What does an ‘Active Blended Learning’ programme look like?

The following statement explains what an ABL programme looks like:

The programme is taught through student-centred activities that support the development of subject knowledge and understanding, independent learning and digital fluency. Our face-to-face teaching is facilitated in a practical and collaborative manner, clearly linked to learning activity outside the classroom. Opportunities are provided for students to develop autonomy, Changemaker attributes and employability skills.

Active blended learning is therefore a pedagogical approach that combines sense-making activities with focused student interactions (with content, peers and tutors) in appropriate learning settings – in and outside the classroom. ABL focuses on engaging students in knowledge construction, reflection and critique, on the development of learner autonomy and of course, on the achievement of learning outcomes.

It is worth noting that the term ‘online’ does not feature in this definition.

What does “not being ABL-ready” mean?

Pedagogically, a programme hasn’t made the shift to ABL if one or more of the following statements is true:

  • It makes use of broadcast (non-interactive) lectures
  • The virtual learning environment is primarily used as a content repository
  • Online activity is an add-on to the face-to-face sessions
  • It has not been through a redesign workshop or equivalent in-depth intervention in the past three years
  • There is no evidence of systematic enhancement since the last Periodic Subject Review.

A session will always include student-centred activities in support of Active Blended Learning, as well as possibly some tutor-led elements.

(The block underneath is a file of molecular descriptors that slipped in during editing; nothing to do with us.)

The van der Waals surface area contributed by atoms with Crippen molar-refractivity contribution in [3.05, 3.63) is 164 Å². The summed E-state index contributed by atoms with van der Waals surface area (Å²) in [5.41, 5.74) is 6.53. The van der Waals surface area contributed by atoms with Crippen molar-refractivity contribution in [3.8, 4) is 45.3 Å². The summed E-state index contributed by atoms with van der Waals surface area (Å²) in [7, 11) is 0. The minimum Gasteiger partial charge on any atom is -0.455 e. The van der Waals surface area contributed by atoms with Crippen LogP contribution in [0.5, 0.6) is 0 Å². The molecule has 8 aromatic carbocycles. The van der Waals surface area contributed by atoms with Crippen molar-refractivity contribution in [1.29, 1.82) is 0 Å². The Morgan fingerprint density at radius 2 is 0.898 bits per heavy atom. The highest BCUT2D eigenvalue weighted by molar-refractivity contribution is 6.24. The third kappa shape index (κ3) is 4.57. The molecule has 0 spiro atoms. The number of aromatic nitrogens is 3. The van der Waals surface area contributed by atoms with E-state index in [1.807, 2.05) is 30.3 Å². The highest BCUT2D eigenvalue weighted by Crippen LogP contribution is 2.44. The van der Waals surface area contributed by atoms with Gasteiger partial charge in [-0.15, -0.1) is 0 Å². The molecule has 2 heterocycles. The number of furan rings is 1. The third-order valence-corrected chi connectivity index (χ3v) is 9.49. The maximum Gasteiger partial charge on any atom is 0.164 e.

Active Blended Learning Not ABL
Learner-centred and interactions-based: a suitable balance between learner-tutor, learner-learner and learner-content interactions, face-to face (University-based and outside) and online. Based on one-way delivery, for example, through broadcast lectures or by uploading online content.
Context is King. Content is important, but its application in context is key. What matters is what students do with content, why and with whom. Content is King.
Accessing content is one of the many functions of the virtual learning environment to achieve successful learner engagement before, during and after face-to-face sessions. Tutor engagement and visibility in the online domain, as well as in the classroom, are key. The virtual learning environment (Blackboard) is, in essence, a content dump.
Active Blended Learning is our normal in learning and teaching. Appropriate online activity is designed into the module, with the tutor visible and active. Some tutor-facilitated contact time may take place in the online environment, both synchronously (real-time) and asynchronously (discussion forums, padlets, shared documents, blogs, wikis, etc). The online components of the ‘blend’ are just an add-on to the face-to-face provision, sometimes resulting in a ‘two-track’ course.
Sense-making elements (tasks, activities, mini-projects, etc) have been carefully designed and aligned to learning outcomes. They are presented to students for use in and outside face-to-face sessions. They can be used to prepare, motivate students or consolidate knowledge and understanding. ‘Read this chapter and watch that video for next week’.
The design is informed by what is best achieved in the classroom, workplace, placements and educational visits, and what is best done outside those settings – individually or in groups, before or after each session. Face-to-face is the absolute best.
Team approach to course design, including academic librarians, learning technologists, learning designers, the Learning Development team, students and other key stakeholders such as employers. Designed by an individual, in isolation from other colleagues.
Regularly evaluated, enhanced and redesigned, including explicit innovations in teaching and assessment. No evidence of systematic enhancement or pedagogic innovation.
Students build their own knowledge, develop their own understanding and articulate this in different ways with appropriate and balanced tutor input, both in and outside the classroom. Students receive information.
Students are offered the scaffold, the encouragement and the tools (including digital ones) to make sense of content, so they are prepared and can operate as productive members of a learning community, in and outside the classroom. Students turn up for face-to-face sessions ‘to be taught’ – poorly prepared or completely unprepared.
Focus on promoting student autonomy, active learning and application. Focus on direct tuition.